I have been running my own business for about seven years now and creating online content about the same amount of time. The genesis of my business — 2008 — probably represented the apex of the traditional notion of SEO – elaborate schemes for backlinks, keyword stuffing, and jamming links into every cranny of the web, including blog comments.
And I virtually ignored it all.
Sure, I learned about SEO. I even experimented with it. But I generally ignored all of the SEO best practices of the day. I was the least-optimized blogger on earth for one reason – I knew the structure of the SEO system could not last.
I don’t want to come across as arrogant or prescient. It was just common sense.
I knew that for Google to succeed, the company simply could not let these backlink tricksters rule their business. Essentially, their end product – a search result – was in the hands of others, including, at the time, the SEO black hat demons. If SEO alchemy determined organic search results instead of quality content the Google business model would collapse. Over time, Google would have to address this problem and block out the backlink hacks and reward original, quality content.
Is writing SEO?
So, instead of focusing on the popular SEO practices of the day, I doubled down on highly valuable content. It turns out that was the correct strategy. Every single algorithmic change Google has implemented between 2008 and today has rewarded my content-centric approach and torpedoed the SEO link wrestling game.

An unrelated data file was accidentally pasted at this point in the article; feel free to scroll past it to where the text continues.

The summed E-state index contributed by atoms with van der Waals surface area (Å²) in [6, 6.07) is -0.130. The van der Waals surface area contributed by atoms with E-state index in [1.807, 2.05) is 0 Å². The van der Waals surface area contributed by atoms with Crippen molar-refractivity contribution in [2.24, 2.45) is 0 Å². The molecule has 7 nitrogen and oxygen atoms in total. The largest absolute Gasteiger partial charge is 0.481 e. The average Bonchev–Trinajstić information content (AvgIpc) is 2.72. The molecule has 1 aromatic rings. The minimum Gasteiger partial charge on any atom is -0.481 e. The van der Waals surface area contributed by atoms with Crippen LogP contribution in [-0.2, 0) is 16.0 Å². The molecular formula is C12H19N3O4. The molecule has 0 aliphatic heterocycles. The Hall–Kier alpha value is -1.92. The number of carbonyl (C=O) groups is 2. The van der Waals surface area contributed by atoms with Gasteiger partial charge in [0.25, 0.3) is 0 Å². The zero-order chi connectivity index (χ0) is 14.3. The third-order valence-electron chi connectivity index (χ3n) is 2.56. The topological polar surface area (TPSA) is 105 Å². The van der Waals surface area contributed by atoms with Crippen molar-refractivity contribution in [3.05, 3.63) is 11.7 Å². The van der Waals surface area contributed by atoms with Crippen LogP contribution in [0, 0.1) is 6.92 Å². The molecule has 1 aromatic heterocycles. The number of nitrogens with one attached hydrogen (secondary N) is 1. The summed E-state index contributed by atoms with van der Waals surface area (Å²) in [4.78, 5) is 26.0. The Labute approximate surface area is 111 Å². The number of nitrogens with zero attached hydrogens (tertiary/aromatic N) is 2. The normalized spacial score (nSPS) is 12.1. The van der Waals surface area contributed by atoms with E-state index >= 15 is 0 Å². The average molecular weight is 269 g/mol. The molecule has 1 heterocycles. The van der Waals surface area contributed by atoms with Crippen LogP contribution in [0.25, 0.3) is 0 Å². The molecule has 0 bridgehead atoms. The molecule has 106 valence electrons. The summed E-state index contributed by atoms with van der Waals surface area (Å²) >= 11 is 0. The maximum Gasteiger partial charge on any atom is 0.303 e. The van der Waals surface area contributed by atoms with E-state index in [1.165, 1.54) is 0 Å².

Now, everybody is catching up to that reality. SEO is turning to content creation as a means to their end. An SEO professional recently remarked to me what a great job I was doing with SEO. I protested. “I don’t have a systematic strategy,” I said. “I’m just producing great content.”
“Yes,” he said. “Great writing — That’s SEO!”
At first I was a little offended by this. The SEO profession has seemingly co-opted my writing as a lead strategy? If you could create backlinks by planting corn, would farming now become part of SEO?
The point is, the entire concept of SEO is really a limited and outdated notion. Instead of optimizing for search, we need to optimize our marketing. Our content and our businesses are being found in a thousand different ways today that require a holistic approach to brand ignition. Some of the techniques include:
- Content and context-driven branding
- Strategic audience building
- Content distribution strategies
- Building shareability into our content
- Creating a network of actionable influencers
- Promotion and advertising
… and yes maybe even some link-building.
The new marketing focus
Smart businesses must start breaking down the silos of SEO, PR, marketing, advertising, and content to piece together a holistic approach to success. This is the theme of my new book The Content Code. I suggest in this book that the current focus of SEO, content, social media, and audience-building is mis-directed. The missing element is ignition. All this work matters very little if our content is not shared, if it doesn’t move through the Internet in a way that creates action.
This is not just a strategic imperative. It is an economic imperative.
- Sharing content creates organic advocacy.
- Shared content influences purchasing decisions among 70 percent of consumers.
- Shared content might be the only thing that matters to Millennials, who have an enormous distrust of companies and advertising.
This means that to succeed on the Internet today, our companies will have to build a competency centered on content ignition … and that has profound implications for strategy, skillsets, even the way we are organized in our marketing departments.
Make sense? Are you ready to learn the true Content Code and evolve to an ignition-centered business?